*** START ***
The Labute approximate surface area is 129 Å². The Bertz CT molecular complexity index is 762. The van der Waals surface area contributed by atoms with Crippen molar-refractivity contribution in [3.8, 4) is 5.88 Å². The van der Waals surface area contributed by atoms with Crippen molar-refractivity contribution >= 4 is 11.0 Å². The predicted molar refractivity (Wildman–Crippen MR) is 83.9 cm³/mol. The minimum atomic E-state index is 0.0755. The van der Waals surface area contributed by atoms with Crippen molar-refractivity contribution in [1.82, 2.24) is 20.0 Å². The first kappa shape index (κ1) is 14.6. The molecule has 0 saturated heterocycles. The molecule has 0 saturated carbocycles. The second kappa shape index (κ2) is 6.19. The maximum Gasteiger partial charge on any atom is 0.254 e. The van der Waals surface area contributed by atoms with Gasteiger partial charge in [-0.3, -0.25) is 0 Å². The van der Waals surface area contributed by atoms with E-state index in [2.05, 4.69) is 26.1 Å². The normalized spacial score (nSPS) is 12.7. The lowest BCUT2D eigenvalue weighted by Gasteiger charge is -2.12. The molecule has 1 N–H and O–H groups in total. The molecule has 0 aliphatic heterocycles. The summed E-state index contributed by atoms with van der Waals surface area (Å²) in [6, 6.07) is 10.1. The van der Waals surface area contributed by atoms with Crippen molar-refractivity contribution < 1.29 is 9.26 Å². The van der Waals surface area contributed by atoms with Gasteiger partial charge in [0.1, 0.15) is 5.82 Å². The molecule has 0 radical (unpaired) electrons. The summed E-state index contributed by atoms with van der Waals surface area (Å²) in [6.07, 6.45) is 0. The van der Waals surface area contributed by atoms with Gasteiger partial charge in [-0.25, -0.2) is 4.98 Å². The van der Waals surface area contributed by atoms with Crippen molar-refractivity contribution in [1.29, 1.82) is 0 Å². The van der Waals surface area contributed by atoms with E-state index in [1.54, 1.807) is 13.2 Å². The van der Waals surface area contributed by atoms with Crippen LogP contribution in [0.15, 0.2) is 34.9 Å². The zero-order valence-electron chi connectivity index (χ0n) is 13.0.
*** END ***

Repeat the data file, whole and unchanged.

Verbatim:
The Labute approximate surface area is 129 Å². The Bertz CT molecular complexity index is 762. The van der Waals surface area contributed by atoms with Crippen molar-refractivity contribution in [3.8, 4) is 5.88 Å². The van der Waals surface area contributed by atoms with Crippen molar-refractivity contribution >= 4 is 11.0 Å². The predicted molar refractivity (Wildman–Crippen MR) is 83.9 cm³/mol. The minimum atomic E-state index is 0.0755. The van der Waals surface area contributed by atoms with Crippen molar-refractivity contribution in [1.82, 2.24) is 20.0 Å². The first kappa shape index (κ1) is 14.6. The molecule has 0 saturated heterocycles. The molecule has 0 saturated carbocycles. The second kappa shape index (κ2) is 6.19. The maximum Gasteiger partial charge on any atom is 0.254 e. The van der Waals surface area contributed by atoms with Gasteiger partial charge in [-0.3, -0.25) is 0 Å². The van der Waals surface area contributed by atoms with E-state index in [2.05, 4.69) is 26.1 Å². The normalized spacial score (nSPS) is 12.7. The lowest BCUT2D eigenvalue weighted by Gasteiger charge is -2.12. The molecule has 1 N–H and O–H groups in total. The molecule has 0 aliphatic heterocycles. The summed E-state index contributed by atoms with van der Waals surface area (Å²) in [6, 6.07) is 10.1. The van der Waals surface area contributed by atoms with Crippen molar-refractivity contribution < 1.29 is 9.26 Å². The van der Waals surface area contributed by atoms with Gasteiger partial charge in [0.1, 0.15) is 5.82 Å². The molecule has 0 radical (unpaired) electrons. The summed E-state index contributed by atoms with van der Waals surface area (Å²) in [6.07, 6.45) is 0. The van der Waals surface area contributed by atoms with Gasteiger partial charge in [-0.25, -0.2) is 4.98 Å². The van der Waals surface area contributed by atoms with Crippen molar-refractivity contribution in [1.29, 1.82) is 0 Å². The van der Waals surface area contributed by atoms with E-state index in [1.54, 1.807) is 13.2 Å². The van der Waals surface area contributed by atoms with Crippen LogP contribution in [0.15, 0.2) is 34.9 Å². The zero-order valence-electron chi connectivity index (χ0n) is 13.0.